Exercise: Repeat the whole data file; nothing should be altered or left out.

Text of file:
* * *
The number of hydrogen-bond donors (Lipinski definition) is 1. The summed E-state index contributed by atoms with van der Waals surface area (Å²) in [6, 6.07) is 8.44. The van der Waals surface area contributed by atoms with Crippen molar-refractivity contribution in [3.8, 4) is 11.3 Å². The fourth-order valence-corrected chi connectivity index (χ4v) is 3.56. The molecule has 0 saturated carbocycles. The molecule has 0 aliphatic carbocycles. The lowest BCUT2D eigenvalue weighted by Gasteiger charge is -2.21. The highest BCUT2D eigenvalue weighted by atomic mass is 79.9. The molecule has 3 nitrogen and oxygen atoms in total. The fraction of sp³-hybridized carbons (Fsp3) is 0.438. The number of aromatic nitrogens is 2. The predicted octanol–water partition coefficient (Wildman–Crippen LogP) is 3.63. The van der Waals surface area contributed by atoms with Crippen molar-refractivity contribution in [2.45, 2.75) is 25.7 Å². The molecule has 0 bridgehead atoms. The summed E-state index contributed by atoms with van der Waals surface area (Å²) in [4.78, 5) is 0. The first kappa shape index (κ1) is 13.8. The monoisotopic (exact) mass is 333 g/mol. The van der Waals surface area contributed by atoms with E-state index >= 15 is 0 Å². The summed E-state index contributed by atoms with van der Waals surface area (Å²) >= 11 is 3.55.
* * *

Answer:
The number of hydrogen-bond donors (Lipinski definition) is 1. The summed E-state index contributed by atoms with van der Waals surface area (Å²) in [6, 6.07) is 8.44. The van der Waals surface area contributed by atoms with Crippen molar-refractivity contribution in [3.8, 4) is 11.3 Å². The fourth-order valence-corrected chi connectivity index (χ4v) is 3.56. The molecule has 0 saturated carbocycles. The molecule has 0 aliphatic carbocycles. The lowest BCUT2D eigenvalue weighted by Gasteiger charge is -2.21. The highest BCUT2D eigenvalue weighted by atomic mass is 79.9. The molecule has 3 nitrogen and oxygen atoms in total. The fraction of sp³-hybridized carbons (Fsp3) is 0.438. The number of aromatic nitrogens is 2. The predicted octanol–water partition coefficient (Wildman–Crippen LogP) is 3.63. The van der Waals surface area contributed by atoms with Crippen molar-refractivity contribution in [2.45, 2.75) is 25.7 Å². The molecule has 0 bridgehead atoms. The summed E-state index contributed by atoms with van der Waals surface area (Å²) in [4.78, 5) is 0. The first kappa shape index (κ1) is 13.8. The monoisotopic (exact) mass is 333 g/mol. The van der Waals surface area contributed by atoms with E-state index >= 15 is 0 Å². The summed E-state index contributed by atoms with van der Waals surface area (Å²) >= 11 is 3.55.